Fixed braces are usually made out of metal, so they’ll be noticeable on the front of your teeth. Many private orthodontists now offer ceramic or clear plastic braces that are much less noticeable, although they’re usually more expensive. However, their use also depends on the particular problem and tooth position.
Removable braces: usually plastic plates that cover the roof of the mouth or inside of the lower jaw and have wires that press on the teeth to exert pressure to move them.
Removable braces can be used to correct minor problems, such as slightly crooked teeth. They can also be used to discourage children from sucking their thumb.
These braces should only be taken out of the mouth for cleaning or as a precaution during certain activities, such as sport or playing a wind instrument. Your orthodontist can advise you about this.
Lingual or invisible braces: These braces fit onto the back of the teeth. You would need to discuss with the orthodontist to see whether they can be used for your problem. The cost of these braces is usually higher and only available privately.
Functional appliance: A pair of removable plastic braces that are joined together, or are designed to interact together and fit onto the upper and lower teeth. Functional appliances can be used to treat problems with the position of the jaws and teeth.
Most people will need to wear them all of the time. It’s very important to follow your orthodontist's instructions about how and when to wear the appliance. If the appliance is not worn correctly, the treatment will be unsuccessful. It may be necessary to remove your functional appliance for cleaning and while you’re eating.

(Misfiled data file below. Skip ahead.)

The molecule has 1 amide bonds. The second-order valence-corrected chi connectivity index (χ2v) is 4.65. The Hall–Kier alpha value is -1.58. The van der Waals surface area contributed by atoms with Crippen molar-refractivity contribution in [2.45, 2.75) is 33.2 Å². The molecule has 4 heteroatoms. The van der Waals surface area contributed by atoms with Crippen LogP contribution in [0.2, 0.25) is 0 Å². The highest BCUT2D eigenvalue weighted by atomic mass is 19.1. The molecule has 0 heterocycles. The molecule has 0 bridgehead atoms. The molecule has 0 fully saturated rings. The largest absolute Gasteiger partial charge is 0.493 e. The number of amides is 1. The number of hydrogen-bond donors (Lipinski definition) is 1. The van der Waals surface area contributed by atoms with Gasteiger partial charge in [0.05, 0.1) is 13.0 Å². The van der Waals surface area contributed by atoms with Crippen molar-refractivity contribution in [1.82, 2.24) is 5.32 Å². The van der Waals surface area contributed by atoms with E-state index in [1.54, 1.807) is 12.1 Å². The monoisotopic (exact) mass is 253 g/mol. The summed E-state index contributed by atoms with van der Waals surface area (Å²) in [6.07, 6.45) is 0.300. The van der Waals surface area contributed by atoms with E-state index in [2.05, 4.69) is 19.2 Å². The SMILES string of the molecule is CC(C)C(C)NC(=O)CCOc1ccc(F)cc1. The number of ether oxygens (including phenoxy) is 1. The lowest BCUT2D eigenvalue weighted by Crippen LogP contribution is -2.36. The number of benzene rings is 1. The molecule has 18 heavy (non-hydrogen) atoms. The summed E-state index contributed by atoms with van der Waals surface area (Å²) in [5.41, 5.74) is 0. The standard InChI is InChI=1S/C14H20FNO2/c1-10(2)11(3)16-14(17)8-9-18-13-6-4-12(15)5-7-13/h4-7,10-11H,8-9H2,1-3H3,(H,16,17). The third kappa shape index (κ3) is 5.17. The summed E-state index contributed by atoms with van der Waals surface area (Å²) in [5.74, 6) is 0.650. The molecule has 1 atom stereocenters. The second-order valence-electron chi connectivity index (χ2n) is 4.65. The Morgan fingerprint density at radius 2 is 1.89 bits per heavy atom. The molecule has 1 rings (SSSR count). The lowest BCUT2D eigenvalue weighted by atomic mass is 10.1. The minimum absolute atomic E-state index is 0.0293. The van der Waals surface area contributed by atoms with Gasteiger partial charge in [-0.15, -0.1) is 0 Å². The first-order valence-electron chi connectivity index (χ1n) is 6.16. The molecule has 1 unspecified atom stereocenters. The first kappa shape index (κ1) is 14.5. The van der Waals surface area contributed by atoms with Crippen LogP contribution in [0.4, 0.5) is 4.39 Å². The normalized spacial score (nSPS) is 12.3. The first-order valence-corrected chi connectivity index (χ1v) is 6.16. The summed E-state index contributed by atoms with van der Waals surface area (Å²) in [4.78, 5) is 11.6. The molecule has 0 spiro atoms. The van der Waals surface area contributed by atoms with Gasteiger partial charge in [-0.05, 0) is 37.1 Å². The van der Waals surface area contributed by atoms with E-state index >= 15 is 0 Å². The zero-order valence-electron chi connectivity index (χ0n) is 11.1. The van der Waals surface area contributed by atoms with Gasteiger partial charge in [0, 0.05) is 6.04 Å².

Headgear: These are tension straps attached to the appliance which winds round the back of the head. It’s used to correct the position of the back teeth or keep them in position while the front teeth are being treated. Most people only need to wear headgear for a few hours during the evening or when they’re sleeping. You won’t be able to eat or drink while wearing headgear.
Retainers: a simple, removable appliance worn near the end of orthodontic treatment once the teeth are straightened and the braces have been removed. This is needed to allow time for the bone to settle around the newly moved teeth and stop the teeth from springing out of position after being held in tension for so long.
Getting referred to an orthodontist
In most cases your dentist will refer you to the orthodontist.
If orthodontic treatment is recommended, you may have to decide whether to have treatment on the NHS or privately. NHS orthodontic treatment is free for people under the age of 18 with a clear clinical need for treatment. However, due to high demand there can be a long waiting list for NHS orthodontic treatment.
If your child doesn’t qualify for free NHS treatment, or you don't want to wait for treatment to start, you may choose to have private treatment. Private treatment is widely available but it can be expensive, with an average fee of between £2,000 and £6,000.
Treatment will usually last 18-24 months if the treatment instructions are followed.